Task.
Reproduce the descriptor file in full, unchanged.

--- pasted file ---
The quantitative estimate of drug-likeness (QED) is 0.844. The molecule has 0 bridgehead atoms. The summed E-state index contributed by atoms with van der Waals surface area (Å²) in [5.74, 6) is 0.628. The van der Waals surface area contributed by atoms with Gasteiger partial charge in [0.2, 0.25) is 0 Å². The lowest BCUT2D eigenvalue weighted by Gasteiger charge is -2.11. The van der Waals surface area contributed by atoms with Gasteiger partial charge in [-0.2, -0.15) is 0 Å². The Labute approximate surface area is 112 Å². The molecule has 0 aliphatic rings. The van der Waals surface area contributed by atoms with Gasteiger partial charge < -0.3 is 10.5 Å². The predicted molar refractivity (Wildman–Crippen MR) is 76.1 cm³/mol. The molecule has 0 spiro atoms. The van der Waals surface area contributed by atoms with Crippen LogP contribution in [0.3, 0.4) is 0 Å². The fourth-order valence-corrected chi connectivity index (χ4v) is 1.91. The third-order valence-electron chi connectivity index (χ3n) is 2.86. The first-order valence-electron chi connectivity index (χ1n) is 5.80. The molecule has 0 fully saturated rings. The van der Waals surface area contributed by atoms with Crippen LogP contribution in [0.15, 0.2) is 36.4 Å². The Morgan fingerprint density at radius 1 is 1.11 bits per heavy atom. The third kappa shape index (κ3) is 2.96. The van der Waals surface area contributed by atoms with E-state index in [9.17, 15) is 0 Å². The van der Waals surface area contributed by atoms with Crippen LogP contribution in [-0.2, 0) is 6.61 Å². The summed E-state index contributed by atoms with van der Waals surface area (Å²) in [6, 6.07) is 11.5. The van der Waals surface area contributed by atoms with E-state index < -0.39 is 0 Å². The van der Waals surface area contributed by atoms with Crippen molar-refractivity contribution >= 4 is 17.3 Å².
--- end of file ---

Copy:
The quantitative estimate of drug-likeness (QED) is 0.844. The molecule has 0 bridgehead atoms. The summed E-state index contributed by atoms with van der Waals surface area (Å²) in [5.74, 6) is 0.628. The van der Waals surface area contributed by atoms with Gasteiger partial charge in [0.2, 0.25) is 0 Å². The lowest BCUT2D eigenvalue weighted by Gasteiger charge is -2.11. The van der Waals surface area contributed by atoms with Gasteiger partial charge in [-0.2, -0.15) is 0 Å². The Labute approximate surface area is 112 Å². The molecule has 0 aliphatic rings. The van der Waals surface area contributed by atoms with Gasteiger partial charge < -0.3 is 10.5 Å². The predicted molar refractivity (Wildman–Crippen MR) is 76.1 cm³/mol. The molecule has 0 spiro atoms. The van der Waals surface area contributed by atoms with Crippen LogP contribution in [0.3, 0.4) is 0 Å². The fourth-order valence-corrected chi connectivity index (χ4v) is 1.91. The third-order valence-electron chi connectivity index (χ3n) is 2.86. The first-order valence-electron chi connectivity index (χ1n) is 5.80. The molecule has 0 fully saturated rings. The van der Waals surface area contributed by atoms with Crippen LogP contribution in [0.15, 0.2) is 36.4 Å². The Morgan fingerprint density at radius 1 is 1.11 bits per heavy atom. The third kappa shape index (κ3) is 2.96. The van der Waals surface area contributed by atoms with E-state index in [9.17, 15) is 0 Å². The van der Waals surface area contributed by atoms with Crippen LogP contribution in [-0.2, 0) is 6.61 Å². The summed E-state index contributed by atoms with van der Waals surface area (Å²) in [6, 6.07) is 11.5. The van der Waals surface area contributed by atoms with E-state index < -0.39 is 0 Å². The van der Waals surface area contributed by atoms with Crippen molar-refractivity contribution >= 4 is 17.3 Å².